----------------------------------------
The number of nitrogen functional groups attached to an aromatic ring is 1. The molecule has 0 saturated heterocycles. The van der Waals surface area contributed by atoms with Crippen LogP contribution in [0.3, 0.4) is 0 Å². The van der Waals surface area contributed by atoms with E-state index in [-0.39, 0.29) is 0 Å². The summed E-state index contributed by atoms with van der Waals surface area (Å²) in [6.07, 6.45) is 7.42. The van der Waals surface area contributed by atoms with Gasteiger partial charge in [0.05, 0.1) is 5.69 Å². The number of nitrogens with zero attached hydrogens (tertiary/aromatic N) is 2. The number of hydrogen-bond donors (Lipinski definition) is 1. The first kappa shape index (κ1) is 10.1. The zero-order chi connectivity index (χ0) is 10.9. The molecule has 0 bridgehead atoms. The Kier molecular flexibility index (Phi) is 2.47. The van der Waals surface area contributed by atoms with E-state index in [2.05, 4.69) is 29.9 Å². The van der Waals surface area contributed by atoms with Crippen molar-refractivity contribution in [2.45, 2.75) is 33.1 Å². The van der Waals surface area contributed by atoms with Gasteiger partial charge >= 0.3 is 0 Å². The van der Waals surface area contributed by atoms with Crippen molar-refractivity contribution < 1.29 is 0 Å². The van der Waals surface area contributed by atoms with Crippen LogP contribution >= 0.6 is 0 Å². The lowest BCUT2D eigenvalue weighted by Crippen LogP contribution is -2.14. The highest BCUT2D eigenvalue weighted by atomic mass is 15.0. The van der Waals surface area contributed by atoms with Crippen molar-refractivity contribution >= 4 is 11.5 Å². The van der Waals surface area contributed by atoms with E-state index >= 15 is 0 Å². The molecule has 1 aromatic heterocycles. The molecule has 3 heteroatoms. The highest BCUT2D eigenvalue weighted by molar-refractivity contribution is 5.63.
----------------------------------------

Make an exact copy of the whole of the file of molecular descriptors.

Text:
The number of nitrogen functional groups attached to an aromatic ring is 1. The molecule has 0 saturated heterocycles. The van der Waals surface area contributed by atoms with Crippen LogP contribution in [0.3, 0.4) is 0 Å². The van der Waals surface area contributed by atoms with E-state index in [-0.39, 0.29) is 0 Å². The summed E-state index contributed by atoms with van der Waals surface area (Å²) in [6.07, 6.45) is 7.42. The van der Waals surface area contributed by atoms with Gasteiger partial charge in [0.05, 0.1) is 5.69 Å². The number of nitrogens with zero attached hydrogens (tertiary/aromatic N) is 2. The number of hydrogen-bond donors (Lipinski definition) is 1. The first kappa shape index (κ1) is 10.1. The zero-order chi connectivity index (χ0) is 10.9. The molecule has 0 bridgehead atoms. The Kier molecular flexibility index (Phi) is 2.47. The van der Waals surface area contributed by atoms with E-state index in [2.05, 4.69) is 29.9 Å². The van der Waals surface area contributed by atoms with Crippen molar-refractivity contribution in [2.45, 2.75) is 33.1 Å². The van der Waals surface area contributed by atoms with Gasteiger partial charge >= 0.3 is 0 Å². The van der Waals surface area contributed by atoms with Crippen molar-refractivity contribution < 1.29 is 0 Å². The van der Waals surface area contributed by atoms with Crippen LogP contribution >= 0.6 is 0 Å². The lowest BCUT2D eigenvalue weighted by Crippen LogP contribution is -2.14. The highest BCUT2D eigenvalue weighted by atomic mass is 15.0. The van der Waals surface area contributed by atoms with Crippen molar-refractivity contribution >= 4 is 11.5 Å². The van der Waals surface area contributed by atoms with E-state index >= 15 is 0 Å². The molecule has 1 aromatic heterocycles. The molecule has 3 heteroatoms. The highest BCUT2D eigenvalue weighted by molar-refractivity contribution is 5.63.